Africa has the highest number of people working in the informal economy. In some countries-over 80% of its people have to live hand to mouth each day to provide for their families. Millions are struggling every day just to survive, with no health and unemployment insurance safety-net. The COVID-19 pandemic has driven more Africans into poverty, and hunger is increasing across the continent. It is criminal and immoral for the IMF to to insist that nations implement austerity, when hundreds of millions are already suffering from lack of income, lack of food, and lack of healthcare. In fact, IMF policies have never helped nations develop their economies. African nations have yet to recover from the infamous IMF dictated “Structural Adjust Program” (SAPs) that destroyed their economies in the 1980s and 1990s. It may be difficult for people to hear, but the truth is; IMF’s Insistence on maintaining debt service and IMF conditionalities are killing Africans. Read my post: Africa Needs Real Economic Growth, Not IMF Accountants

In the history of modern economy, austerity measures have never led to economic growth. All honest economists, and even the IMF and World Bank, know this. The only solution is the creation of a New Bretton Woods system that must include: 1) suspension of debt service, 2) a new financial mechanism to issue credit for economic development 3) upgrading of healthcare infrastructure, 4)  massive investments in hard physical infrastructure of roads, energy, and railroads.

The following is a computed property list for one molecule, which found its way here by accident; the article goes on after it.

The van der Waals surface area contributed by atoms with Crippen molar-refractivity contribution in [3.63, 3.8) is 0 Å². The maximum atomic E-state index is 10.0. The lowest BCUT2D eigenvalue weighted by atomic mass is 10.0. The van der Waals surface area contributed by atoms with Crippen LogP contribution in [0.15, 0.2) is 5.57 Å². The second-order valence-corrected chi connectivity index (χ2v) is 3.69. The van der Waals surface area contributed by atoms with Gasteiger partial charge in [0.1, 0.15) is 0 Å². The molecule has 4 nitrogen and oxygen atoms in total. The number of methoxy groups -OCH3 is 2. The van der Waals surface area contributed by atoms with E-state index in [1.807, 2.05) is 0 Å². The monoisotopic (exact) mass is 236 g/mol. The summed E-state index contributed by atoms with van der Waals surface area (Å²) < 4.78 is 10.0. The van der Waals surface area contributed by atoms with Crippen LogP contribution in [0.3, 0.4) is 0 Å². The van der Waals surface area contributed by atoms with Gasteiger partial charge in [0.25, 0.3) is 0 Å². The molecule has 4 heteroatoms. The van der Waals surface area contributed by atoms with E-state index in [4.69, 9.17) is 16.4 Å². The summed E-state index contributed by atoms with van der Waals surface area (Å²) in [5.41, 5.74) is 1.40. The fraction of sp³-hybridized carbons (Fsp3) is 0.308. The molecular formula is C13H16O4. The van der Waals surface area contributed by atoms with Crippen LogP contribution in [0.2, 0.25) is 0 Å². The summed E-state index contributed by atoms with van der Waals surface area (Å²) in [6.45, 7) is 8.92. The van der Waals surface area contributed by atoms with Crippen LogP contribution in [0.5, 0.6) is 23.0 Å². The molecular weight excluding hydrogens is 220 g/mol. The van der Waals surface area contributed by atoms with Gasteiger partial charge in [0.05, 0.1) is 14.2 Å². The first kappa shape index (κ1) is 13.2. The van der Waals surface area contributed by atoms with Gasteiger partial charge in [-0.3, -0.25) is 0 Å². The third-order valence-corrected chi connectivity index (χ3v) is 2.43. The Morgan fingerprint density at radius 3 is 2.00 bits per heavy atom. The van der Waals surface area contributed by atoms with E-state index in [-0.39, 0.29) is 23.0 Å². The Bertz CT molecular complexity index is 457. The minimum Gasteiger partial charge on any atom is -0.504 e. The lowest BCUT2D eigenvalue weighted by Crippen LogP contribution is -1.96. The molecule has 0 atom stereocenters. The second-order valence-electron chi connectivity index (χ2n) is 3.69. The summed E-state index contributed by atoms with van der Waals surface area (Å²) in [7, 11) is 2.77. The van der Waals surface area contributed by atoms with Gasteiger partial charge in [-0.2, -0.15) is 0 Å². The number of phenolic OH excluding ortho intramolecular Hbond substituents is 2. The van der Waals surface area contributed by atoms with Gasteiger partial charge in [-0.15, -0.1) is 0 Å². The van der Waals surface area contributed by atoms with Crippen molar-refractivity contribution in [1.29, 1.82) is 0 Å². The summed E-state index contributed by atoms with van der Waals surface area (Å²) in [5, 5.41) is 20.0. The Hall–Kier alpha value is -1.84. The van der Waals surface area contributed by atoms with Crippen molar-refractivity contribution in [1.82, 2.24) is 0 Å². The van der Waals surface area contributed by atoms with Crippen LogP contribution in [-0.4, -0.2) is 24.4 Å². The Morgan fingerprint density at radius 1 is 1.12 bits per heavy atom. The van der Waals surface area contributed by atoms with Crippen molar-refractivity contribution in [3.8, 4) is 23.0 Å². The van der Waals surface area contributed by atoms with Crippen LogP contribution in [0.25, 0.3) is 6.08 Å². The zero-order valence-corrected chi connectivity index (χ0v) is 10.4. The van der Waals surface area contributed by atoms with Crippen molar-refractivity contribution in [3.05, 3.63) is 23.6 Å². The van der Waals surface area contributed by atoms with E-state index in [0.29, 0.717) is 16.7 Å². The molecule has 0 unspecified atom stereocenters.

Excerpts from Oxfam:

“84 percent of the International Monetary Fund’s (IMF) COVID-19 loans encourage, and in some cases require, poor countries hard hit by the economic fallout from the pandemic to adopt more tough austerity measures in the aftermath of the health crisis, warned Oxfam today.

New analysis by Oxfam finds that 76 out of the 91 IMF loans negotiated with 81 countries since March 2020 – when the pandemic was declared – push for belt-tightening that could result in deep cuts to public healthcare systems and pension schemes, wage freezes and cuts for public sector workers such as doctors, nurses and teachers, and unemployment benefits, like sick pay.

“The IMF has sounded the alarm about a massive spike in inequality in the wake of the pandemic. Yet it is steering countries to pay for pandemic spending by making austerity cuts that will fuel poverty and inequality. These measures could leave millions of people without access to healthcare or income support while they search for work, and could thwart any hope of sustainable recovery. In taking this approach, the IMF is doing an injustice to its own research. Its head needs to start speaking to its hands,” said Chema Vera, Oxfam International’s Interim Executive Director…

“Nine countries including Angola and Nigeria are likely to introduce or increase the collection of value-added taxes (VAT), which apply to everyday products like food, clothing and households supplies, and fall disproportionately on poor people. Unemployment in Nigeria has surged to 27 percent, the highest in at least a decade…

“The IMF has contributed to these failures by consistently pushing a policy agenda that seeks to balance national budgets through cuts to public services, increases in taxes paid by the poorest, and moves to undermine labor rights and protections..

“The IMF’s austerity drive will hurt the countries it claims to help.” (emphasis added)

IMF Conditionalities Contribute to Shortage of Health Workers: Africa Suffers